Think you've seen the last of grunge? Of jeans so ripped up and dirty they hardly hang on a body? Think again. Grunge is back and will be for some time during the next millennium.
"Beating up the fabric" -- abrading it, tearing it, putting holes in it and destroying it through any and all means available -- "has been talked about in fashion circles since Gucci's Tom Ford reintroduced the look," says Norman Karr, who heads Jeanswear Communications in New York. "Splatter and patched jeans are also big."
From his New York office, Mr. Karr said denim has been given a new "freshness" to attract new customers without abandoning its basic appeal to the traditional denim crowd. "It's lighter in weight, more visual, darker and `dirtier,' which means that it has been given colored filling and tinting, plus more textures through slubbing, crosshatching and blasting, to bring out more character and color."
At the spring 2000 New York runway shows in September, designer Calvin Klein made everyone sit up and take notice when he announced that jeans that look trashed are in demand.
Mr. Klein reportedly said that dirty denim (trashed with fake stains, not real dirt) will play a major role in his spring 2000 line.
Such big-time jeans manufacturers as Levi Strauss & Co., the Lee Co. and even Tommy Hilfiger bought the idea. All are pushing dirty, greasy-looking, ripped-up jeans.
The dirty-as-hip look has paid off big time for a Henderson, Ky., company since 1987. That was the year that Bart Sights graduated from Centre College in Danville, Ky., and needed a job. And his father, Dale Sights, had just left his job at a Henderson bank. Dale Sights heard that a hot new look in jeans, called "stone-washed," was the coming thing. The family owned an industrial laundry that Bart Sights' grandfather had co-founded in 1960.
Dale Sights, now Sights Denim's chief executive officer, put up about $10,000 for a load of pumice to be used in the old industrial washer and dryer in an old warehouse.
First to come aboard as a regular customer was the children's clothing maker Osh Kosh B'Gosh.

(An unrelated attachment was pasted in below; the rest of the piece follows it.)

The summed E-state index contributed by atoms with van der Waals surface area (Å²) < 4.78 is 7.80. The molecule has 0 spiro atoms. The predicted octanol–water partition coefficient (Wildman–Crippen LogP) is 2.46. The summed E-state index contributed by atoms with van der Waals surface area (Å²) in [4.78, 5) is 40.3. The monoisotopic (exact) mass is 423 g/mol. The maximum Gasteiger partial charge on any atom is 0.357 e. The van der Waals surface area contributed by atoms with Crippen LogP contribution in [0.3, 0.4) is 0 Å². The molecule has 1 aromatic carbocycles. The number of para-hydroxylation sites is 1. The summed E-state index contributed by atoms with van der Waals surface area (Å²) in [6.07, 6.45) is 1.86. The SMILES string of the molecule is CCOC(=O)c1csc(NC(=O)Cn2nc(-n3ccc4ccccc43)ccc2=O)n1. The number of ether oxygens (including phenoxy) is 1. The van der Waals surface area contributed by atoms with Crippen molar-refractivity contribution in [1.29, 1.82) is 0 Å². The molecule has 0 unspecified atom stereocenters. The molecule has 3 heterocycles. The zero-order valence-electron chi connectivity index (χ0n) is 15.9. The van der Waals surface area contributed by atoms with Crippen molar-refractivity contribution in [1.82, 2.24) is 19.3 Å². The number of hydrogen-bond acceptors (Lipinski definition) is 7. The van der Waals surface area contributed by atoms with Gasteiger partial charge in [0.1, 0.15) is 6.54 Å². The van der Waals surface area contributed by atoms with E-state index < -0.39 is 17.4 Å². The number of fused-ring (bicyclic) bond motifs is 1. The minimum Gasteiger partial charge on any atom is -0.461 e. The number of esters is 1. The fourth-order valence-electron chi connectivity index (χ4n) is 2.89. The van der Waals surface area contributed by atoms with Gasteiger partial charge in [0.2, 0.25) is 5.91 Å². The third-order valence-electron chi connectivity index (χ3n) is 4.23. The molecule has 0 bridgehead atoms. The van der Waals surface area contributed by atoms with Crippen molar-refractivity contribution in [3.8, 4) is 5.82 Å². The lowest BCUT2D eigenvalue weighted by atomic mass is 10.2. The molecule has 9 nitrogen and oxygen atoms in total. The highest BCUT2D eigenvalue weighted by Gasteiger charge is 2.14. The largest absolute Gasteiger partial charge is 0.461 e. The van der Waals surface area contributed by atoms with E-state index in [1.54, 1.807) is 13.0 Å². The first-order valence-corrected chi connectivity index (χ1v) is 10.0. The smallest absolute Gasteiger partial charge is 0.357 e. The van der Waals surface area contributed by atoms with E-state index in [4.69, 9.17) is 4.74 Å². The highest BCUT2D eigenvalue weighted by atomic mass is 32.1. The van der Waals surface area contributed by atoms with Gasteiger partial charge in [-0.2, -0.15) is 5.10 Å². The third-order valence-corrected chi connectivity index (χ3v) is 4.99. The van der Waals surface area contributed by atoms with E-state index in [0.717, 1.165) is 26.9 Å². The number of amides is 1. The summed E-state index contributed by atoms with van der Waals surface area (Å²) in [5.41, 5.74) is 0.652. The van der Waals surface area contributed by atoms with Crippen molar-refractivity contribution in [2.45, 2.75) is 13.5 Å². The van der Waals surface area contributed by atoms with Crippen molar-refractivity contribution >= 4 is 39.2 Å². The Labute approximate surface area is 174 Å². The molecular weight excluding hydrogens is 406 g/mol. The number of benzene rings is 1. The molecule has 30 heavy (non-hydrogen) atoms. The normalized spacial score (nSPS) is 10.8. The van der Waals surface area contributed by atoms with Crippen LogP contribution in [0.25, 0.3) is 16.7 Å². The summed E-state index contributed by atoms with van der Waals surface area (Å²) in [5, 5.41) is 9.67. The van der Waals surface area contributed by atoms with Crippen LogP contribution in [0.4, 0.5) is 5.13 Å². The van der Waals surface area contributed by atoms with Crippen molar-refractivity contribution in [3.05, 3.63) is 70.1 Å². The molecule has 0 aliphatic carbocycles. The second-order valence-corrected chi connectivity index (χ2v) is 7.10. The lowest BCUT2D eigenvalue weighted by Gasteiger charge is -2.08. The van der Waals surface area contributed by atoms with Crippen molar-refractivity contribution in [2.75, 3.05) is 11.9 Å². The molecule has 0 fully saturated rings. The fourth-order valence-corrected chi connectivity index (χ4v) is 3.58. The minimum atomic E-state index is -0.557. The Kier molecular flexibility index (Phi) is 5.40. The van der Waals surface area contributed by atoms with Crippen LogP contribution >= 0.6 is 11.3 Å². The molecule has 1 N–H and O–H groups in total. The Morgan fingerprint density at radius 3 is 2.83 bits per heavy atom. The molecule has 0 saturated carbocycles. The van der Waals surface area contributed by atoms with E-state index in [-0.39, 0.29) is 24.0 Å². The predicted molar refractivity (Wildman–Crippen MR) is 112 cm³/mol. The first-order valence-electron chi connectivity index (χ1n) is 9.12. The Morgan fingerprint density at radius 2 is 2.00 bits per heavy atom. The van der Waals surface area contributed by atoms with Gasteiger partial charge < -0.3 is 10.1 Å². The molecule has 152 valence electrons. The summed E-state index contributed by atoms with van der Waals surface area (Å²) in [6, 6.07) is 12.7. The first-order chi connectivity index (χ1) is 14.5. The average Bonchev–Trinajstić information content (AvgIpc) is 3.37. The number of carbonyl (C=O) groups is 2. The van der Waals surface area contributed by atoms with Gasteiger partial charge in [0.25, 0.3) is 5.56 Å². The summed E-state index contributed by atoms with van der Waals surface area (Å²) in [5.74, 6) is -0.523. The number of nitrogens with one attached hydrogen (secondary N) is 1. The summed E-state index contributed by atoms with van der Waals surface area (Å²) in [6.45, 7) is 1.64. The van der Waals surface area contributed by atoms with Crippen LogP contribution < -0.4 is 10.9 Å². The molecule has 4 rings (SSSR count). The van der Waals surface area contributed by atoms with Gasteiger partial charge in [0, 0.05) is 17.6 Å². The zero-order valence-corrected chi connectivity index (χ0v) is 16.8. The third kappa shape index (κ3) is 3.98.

Of the 150,000 pieces of clothing (including denim jackets, shorts, skirts, the works) Sights Denim now processes each week, about 90,000 are given the look of grease-monkey chic.
Small rooms in the company's Design Center are filled with jeans products in all states of disrepair. Here is a room for Lee Jeans, another for Guess, still another for Calvin Klein. And there are rooms for such giants as Levi Strauss & Co. and Tommy Hilfiger.
Designers from these companies come regularly to look over the destruction the Sightses and their employees have created and give their "Yea" or "Nay" to the product.
Much of the damage is done by sandblasting in the company's Abrasion Center. Sandpaper is savagely ground into the thighs and knees of the jeans. Still another worker is responsible for creating crease lines near the crotch and at the back of the knees. To tear up the hems, waist or fly, razors are used.
After all that destruction, the jeans are plopped into sophisticated washing machines for the addition of those tints that make them look loaded with grease, oil spots and dirt.
"Sometimes the dirty look of the jeans is so real you can't believe it," Bart Sights said.
He likes to tell the story of how his team of quality-control inspectors found a batch of jeans that looked so bad they thought the machine had fouled up.
"But," he said, "it wasn't the machine at all. They came out looking exactly the way Levi's had ordered them to look."
But will they sell, these frayed-out, ripped-up jeans that look like the kind even a garage mechanic's wife might throw in the garbage? You can bet your dark-blue, unwashed, plain-pocket denims they will.
The Sightses have been betting they would sell since they formed their company in 1987. And they've been so right about it that The Wall Street Journal devoted a page one story to the Henderson company on Oct. 12.
In it, the business journal predicted that the dirtied-up Calvin Klein jeans, for instance, will sell for as much as $78, or as much as $20 more than a decent-looking pair of unblemished Calvin Klein jeans.